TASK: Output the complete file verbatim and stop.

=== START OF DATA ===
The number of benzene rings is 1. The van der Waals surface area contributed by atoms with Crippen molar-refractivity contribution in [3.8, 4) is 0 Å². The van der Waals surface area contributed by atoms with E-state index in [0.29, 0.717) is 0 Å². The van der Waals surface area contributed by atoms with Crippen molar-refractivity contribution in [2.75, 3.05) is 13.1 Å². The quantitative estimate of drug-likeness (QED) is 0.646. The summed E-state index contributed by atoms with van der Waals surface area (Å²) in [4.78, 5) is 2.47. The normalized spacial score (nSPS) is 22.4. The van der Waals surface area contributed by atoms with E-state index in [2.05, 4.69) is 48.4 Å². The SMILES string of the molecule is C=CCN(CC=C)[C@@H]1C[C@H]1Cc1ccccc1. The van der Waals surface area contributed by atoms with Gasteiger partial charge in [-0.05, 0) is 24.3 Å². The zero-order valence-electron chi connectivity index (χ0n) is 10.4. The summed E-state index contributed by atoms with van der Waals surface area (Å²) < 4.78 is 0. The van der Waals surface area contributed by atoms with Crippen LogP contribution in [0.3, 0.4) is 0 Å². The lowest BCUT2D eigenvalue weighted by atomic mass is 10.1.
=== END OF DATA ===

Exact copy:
The number of benzene rings is 1. The van der Waals surface area contributed by atoms with Crippen molar-refractivity contribution in [3.8, 4) is 0 Å². The van der Waals surface area contributed by atoms with E-state index in [0.29, 0.717) is 0 Å². The van der Waals surface area contributed by atoms with Crippen molar-refractivity contribution in [2.75, 3.05) is 13.1 Å². The quantitative estimate of drug-likeness (QED) is 0.646. The summed E-state index contributed by atoms with van der Waals surface area (Å²) in [4.78, 5) is 2.47. The normalized spacial score (nSPS) is 22.4. The van der Waals surface area contributed by atoms with E-state index in [2.05, 4.69) is 48.4 Å². The SMILES string of the molecule is C=CCN(CC=C)[C@@H]1C[C@H]1Cc1ccccc1. The van der Waals surface area contributed by atoms with Gasteiger partial charge in [-0.05, 0) is 24.3 Å². The zero-order valence-electron chi connectivity index (χ0n) is 10.4. The summed E-state index contributed by atoms with van der Waals surface area (Å²) < 4.78 is 0. The van der Waals surface area contributed by atoms with Crippen LogP contribution in [0.3, 0.4) is 0 Å². The lowest BCUT2D eigenvalue weighted by atomic mass is 10.1.